When Parliament returns tomorrow, we face some of the most critical decisions for our country since the Second World War. And it has been made even more dramatic by the decision of Boris Johnson to close down Parliament from next Monday until 14th October, to avoid defeat over his irresponsible and damaging plan to crash out of the EU without a deal on 31st October.
Johnson’s actions show a contempt for our democracy which underline why he is unfit to be Prime Minister. The issue is no longer simply about the damage that a ‘no deal’ Brexit will do to our country, but about protecting our democracy. It comes at a time when right-wing populists are challenging democratic values across the world and it’s no surprise that Donald Trump was quick to back Johnson.
Last week Labour brought the leaders of all the opposition parties together and we agreed to everything in our power to resist the closure of Parliament to force through a no deal Brexit. On Saturday, with Labour colleagues, I helped to organise a rally in Sheffield to give local people the chance to express their views, inviting other political parties and community groups to join us. Barker’s Pool was packed in one of the largest demonstrations I can remember in Sheffield.
A ‘no deal’ departure is what the Tory Brexit extremists have always wanted; it gives them the hardest possible break with the economic and social model that we built with our European partners over forty-six years. Brexit is just the first step in their project. Ditching the protections for workers, consumers and the environment enables them to let the market rip without the regulations they believe hold back business.
It’s not what they said in the referendum. To win support to leave the EU, they promised a close relationship with the EU and a deal within months. As recently as March, Vote Leave campaign leader Michael Gove made it clear that “We didn’t vote to leave without a deal. That wasn’t the message of the campaign I helped lead.” And they have no mandate for it now.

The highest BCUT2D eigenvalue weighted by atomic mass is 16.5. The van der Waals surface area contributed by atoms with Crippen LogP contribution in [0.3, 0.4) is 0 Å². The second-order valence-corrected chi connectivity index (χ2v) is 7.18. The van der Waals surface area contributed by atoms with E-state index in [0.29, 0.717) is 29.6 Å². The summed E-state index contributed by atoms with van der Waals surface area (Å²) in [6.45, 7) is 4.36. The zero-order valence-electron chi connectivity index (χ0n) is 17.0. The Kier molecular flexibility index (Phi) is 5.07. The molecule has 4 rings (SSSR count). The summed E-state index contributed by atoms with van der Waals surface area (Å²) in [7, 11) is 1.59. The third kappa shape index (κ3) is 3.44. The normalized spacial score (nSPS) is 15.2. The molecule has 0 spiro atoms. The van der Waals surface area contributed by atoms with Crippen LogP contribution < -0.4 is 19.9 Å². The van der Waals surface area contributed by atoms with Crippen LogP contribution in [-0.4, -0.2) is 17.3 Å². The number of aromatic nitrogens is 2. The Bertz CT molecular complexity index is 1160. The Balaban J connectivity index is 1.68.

Theresa May fought the 2017 election on the mantra of ‘no deal better than a bad deal’, seeking support for a hard Brexit. And she lost her Parliamentary majority. Parties opposing ‘no deal’ secured more votes, as they did in the more recent European elections, and current polling shows a clear majority opposed to no deal. Speaking for that majority, Parliament has rejected a no deal Brexit three times.
The Government’s Operation Yellowhammer has confirmed the risks of a ‘no deal’ Brexit. It won’t necessarily mean overnight collapse, but there will be deep damage which will worsen over time. It’s why the Government is putting aside billions of pounds to compensate farmers and big business – using money desperately needed by our schools and hospitals.
The Treasury’s own analysis suggests the economy would shrink by 10% and a report by the Sheffield City Region Local Enterprise Partnership found that a ‘no deal’ Brexit would result in the loss of 5,000 local jobs within months, with South Yorkshire’s economy 11% smaller by 2030 (read more in my recent article in the Sheffield Telegraph).
There couldn’t be more at stake; people’s jobs and livelihoods, the funding of our public services, co-operation over security, joint action on the climate emergency and our place in the world. Johnson’s threat to our democracy was heightened yesterday by Michael Gove’s suggestion that the Government might ignore a law that required them to avoid ‘no deal’.
The situation could not be more serious and, in the days ahead, I will do all that I can as a Shadow Brexit Minister, working with colleagues across parties, to stop this outrage and secure a further referendum so that the people of our country can decide on their future.